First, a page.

Chapter

Forgiveness therapy in gendered contexts: what happens to the truth?

Sharon Lamb

in Trauma, Truth and Reconciliation

Published on behalf of Oxford University Press

Published in print August 2006 | ISBN: 9780198569435
Published online February 2013 | e-ISBN: 9780191754449 | DOI: http://dx.doi.org/10.1093/med/9780198569435.003.0011

Series: International Perspectives in Philosophy & Psychiatry

Forgiveness therapy in gendered contexts: what happens to the truth?

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My focus is on how forgiveness therapies affect women. This interest arose from my work on issues of blame and responsibility in cases of abuse and victimization and from an observation that those advocating forgiveness therapy, many of whom are white men, use female victims of rape and sexual abuse as examples of those victims who may want unilaterally to forgive a perpetrator who is dead, gone, or unrepentant in order to attain inner relief. In earlier works, I examined the gender issues that went unnoticed in these advocates’ discussions of the benefits of forgiveness and argued that women victims have special and gendered concerns that make the advocating of forgiveness problematic (Lamb, 1996, 2002).

In this chapter, I add marital therapy to the discussion of the suppression of truth within psychotherapy practices and, in particular, in relation to forgiveness therapy. The advocates of forgiveness therapy frequently use couples coping with an infidelity as another example of a domain where forgiveness can be psychologically beneficial. At first glance, couples’ therapy would seem not to have the same gendered issues found in the victim/perpetrator dyad, where the victim is often female, the perpetrator male, and where acts of rape, sexual abuse, and harassment reflect power differences in a patriarchal society. After all, women in today's society have extramarital affairs almost as often as men do. Yet, as I read the clinical literature on forgiveness therapy with couples who had experienced an infidelity, I notice that every example used is of a man who had had an affair and a woman who needed to forgive him, with little attention paid to the gender imbalance and power hierarchies inherent to traditional heterosexual marriage.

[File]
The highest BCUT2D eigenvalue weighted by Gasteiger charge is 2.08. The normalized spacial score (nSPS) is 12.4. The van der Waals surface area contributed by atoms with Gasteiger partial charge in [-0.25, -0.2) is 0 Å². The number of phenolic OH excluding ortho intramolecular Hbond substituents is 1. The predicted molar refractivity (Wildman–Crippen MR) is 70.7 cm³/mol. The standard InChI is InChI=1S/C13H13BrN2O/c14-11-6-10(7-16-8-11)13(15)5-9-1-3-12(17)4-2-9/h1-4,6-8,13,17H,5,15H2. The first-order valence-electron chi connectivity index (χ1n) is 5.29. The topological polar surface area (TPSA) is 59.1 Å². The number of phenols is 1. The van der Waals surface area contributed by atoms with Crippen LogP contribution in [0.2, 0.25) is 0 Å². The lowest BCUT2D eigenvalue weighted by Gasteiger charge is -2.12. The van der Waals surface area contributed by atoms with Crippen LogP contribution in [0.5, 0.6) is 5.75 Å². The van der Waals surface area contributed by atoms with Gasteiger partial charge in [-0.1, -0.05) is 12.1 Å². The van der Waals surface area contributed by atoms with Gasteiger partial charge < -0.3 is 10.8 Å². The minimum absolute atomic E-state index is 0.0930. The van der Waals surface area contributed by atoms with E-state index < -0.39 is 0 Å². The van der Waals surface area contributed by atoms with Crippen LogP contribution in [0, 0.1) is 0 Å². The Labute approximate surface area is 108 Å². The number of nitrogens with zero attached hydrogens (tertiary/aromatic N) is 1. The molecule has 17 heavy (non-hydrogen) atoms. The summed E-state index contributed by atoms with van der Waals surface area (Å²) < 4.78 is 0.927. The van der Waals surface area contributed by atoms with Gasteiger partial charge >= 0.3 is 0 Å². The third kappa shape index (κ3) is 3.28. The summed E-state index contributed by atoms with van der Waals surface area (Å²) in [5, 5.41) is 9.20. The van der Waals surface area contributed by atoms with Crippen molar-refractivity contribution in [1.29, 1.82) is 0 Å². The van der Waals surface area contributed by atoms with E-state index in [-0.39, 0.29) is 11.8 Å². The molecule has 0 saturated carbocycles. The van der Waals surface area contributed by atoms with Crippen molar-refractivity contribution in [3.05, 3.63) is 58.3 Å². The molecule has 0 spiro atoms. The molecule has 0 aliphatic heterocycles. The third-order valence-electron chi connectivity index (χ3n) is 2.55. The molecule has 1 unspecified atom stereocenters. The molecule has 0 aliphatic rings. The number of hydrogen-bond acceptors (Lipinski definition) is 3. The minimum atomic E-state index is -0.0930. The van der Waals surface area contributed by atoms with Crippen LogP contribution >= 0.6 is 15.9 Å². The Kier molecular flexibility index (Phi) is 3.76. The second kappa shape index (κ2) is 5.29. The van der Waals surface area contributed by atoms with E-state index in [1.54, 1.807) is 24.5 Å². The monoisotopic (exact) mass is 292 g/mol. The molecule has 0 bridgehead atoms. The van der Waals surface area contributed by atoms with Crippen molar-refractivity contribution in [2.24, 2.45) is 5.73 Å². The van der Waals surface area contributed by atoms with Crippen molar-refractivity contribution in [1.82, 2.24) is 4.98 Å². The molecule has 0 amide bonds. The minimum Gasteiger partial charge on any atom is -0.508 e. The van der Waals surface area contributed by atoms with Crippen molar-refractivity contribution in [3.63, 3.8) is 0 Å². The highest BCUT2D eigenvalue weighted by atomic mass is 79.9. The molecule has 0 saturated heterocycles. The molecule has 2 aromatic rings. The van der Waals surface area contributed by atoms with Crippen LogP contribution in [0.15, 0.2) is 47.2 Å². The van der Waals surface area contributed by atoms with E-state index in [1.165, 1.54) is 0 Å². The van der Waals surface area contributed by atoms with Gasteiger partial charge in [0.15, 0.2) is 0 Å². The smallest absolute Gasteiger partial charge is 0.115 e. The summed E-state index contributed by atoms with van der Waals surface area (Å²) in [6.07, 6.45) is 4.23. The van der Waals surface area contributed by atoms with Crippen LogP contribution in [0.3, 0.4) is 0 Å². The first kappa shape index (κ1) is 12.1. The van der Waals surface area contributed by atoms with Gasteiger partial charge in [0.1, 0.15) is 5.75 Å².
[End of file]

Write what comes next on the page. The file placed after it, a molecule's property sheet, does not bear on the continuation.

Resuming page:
The purpose of this chapter is to analyze the ways in which forgiveness therapy is advocated in two very gendered situations, victimization and marriage, without regard for the history, social lives, and practices that inform the gendered roles in these two areas. I also examine how the moral wrongdoing, or the truth of the moral wrongdoing, is treated within the sessions and within the project of forgiveness therapy, exploring ways in which this practice suppresses particular truths. Keeping in mind that sociopolitical enactments of forgiveness often require a full and truthful accounting of events before forgiveness, I query what exactly is done about the expectation of a full and truthful accounting of the acts and the harm done within the purported healing practices of forgiveness therapy. Does the lack of attention to these issues reflect a motivated ignorance of truths that would be uncomfortable to some parties within a psychotherapy session as well as within our cultural constructions of victimization and marriage?

Chapter.  12842 words. 

Subjects: Psychiatry

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